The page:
• It includes the autonomous organisations such as the International Maritime Organisation in London, the Food and Agriculture Organisation in Rome, the International Seabed Authority in Jamaica and the International Civil Aviation Organisation in Montreal. 
  • It also includes the Bretton Woods Organisations: the World Bank, the International Monetary Fund and the World Trade Organisation.
  • And in a practical sense, it includes regional organisations established in accordance with international rules, such as regional fisheries management organisations.  New Zealand is host to one: the South Pacific Regional Fisheries Management Organisation, the only intergovernmental organisation located in New Zealand.

I think this whistle-stop tour of the world also demonstrates how much the multilateral system connects with our daily lives.  Every time we board a plane, make a phone call, or purchase an imported product we are relying on it.  The seas around us are governed and protected by it.  When we look up at the sky and wonder whether we are looking at a satellite or a shooting star we are looking at a shared and increasingly crowded global space, and one that probably requires more effective international cooperation.

At a time when there is a distrust of global institutions and a rise in rhetoric about the primacy of national interests, the UN and the multilateral system are as essential as ever.  As was clear in the Prime Minister’s speech to the General Assembly last month, New Zealand does not draw a false dichotomy between national interests and global interests.  New Zealand considers all nations, large and small, benefit from the UN and the rules-based international system.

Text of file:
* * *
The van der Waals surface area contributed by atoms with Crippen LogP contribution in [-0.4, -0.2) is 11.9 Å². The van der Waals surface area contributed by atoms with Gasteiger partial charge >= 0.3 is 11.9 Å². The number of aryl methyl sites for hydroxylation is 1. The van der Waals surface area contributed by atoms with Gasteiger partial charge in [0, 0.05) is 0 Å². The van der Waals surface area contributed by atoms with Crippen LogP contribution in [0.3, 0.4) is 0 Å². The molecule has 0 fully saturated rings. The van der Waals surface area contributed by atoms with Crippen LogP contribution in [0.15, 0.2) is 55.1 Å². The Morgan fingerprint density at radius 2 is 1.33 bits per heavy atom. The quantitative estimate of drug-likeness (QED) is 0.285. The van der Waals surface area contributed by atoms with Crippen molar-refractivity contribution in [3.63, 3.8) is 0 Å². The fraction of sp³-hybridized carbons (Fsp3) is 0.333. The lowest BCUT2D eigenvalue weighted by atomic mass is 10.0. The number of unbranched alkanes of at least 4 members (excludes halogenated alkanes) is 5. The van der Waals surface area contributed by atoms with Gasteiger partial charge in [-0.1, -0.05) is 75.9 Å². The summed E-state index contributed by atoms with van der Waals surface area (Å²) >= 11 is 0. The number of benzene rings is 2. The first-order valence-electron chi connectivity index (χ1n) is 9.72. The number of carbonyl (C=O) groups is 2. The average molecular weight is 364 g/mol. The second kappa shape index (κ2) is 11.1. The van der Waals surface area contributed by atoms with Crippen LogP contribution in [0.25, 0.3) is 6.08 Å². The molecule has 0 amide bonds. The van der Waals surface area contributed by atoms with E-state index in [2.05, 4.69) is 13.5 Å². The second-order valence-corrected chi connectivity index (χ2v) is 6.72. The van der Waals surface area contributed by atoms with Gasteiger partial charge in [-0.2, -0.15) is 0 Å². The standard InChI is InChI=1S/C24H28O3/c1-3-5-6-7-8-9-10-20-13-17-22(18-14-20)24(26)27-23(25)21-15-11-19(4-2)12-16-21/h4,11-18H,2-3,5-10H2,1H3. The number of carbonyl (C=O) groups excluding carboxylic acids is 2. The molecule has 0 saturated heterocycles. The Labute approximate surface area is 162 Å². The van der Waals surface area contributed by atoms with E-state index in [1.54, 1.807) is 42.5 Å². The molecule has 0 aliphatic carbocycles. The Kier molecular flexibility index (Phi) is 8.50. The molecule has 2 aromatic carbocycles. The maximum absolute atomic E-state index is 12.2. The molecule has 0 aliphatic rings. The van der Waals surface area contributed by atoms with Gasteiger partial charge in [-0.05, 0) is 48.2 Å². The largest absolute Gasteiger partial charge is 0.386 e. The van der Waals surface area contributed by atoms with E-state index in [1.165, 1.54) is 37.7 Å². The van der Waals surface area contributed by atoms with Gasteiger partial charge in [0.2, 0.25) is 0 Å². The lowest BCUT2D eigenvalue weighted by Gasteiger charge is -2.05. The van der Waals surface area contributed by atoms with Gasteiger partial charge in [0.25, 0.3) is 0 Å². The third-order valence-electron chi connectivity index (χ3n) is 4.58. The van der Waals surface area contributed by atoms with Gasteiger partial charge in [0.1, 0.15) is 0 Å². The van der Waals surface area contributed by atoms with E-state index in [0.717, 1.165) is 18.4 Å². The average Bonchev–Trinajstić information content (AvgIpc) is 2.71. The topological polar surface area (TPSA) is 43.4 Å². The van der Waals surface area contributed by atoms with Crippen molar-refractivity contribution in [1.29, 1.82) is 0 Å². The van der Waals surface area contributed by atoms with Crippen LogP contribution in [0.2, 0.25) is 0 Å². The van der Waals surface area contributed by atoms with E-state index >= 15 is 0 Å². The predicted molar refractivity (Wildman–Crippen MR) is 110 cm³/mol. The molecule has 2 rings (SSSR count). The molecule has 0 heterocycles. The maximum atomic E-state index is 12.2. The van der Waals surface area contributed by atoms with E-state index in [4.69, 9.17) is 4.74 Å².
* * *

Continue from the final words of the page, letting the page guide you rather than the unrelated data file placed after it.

That is because the interconnected world we inhabit is a complex place.  Power alone is a blunt and ineffective tool to address the challenges we face.  There are many domains where unilateral action is just clearly inadequate and all nations have a shared interest in cooperation and rules-based solutions to shared challenges. 

Daniel Bethlehem identified these areas very well back in 2012 in an article called, rather alarmingly, “The End to Geography”.  He identified six interconnected areas which can only be addressed by multilateral solutions:

  • Shared spaces and global commons;
  • Issues related to the movement of people, both voluntary and not;
  • Challenges to human, animal and plant health;
  • Trade and financial flows and interconnectedness that comes from this;
  • Cyberspace (potentially the new global commons even if he did not identify it as such); and
  • Cross boundary challenges to security, including increasingly from non-state actors.

So I think we can see there remains a huge need for the UN system and for multilateral solutions.  The role of organisations like UNANZ is central to this. You have an important role in building support for, understanding of and a sense of connection to the UN and multilateralism amongst the New Zealand public.  And we appreciate your support and engagement. This is truly a situation where we are all in this boat together – He waka eke noa.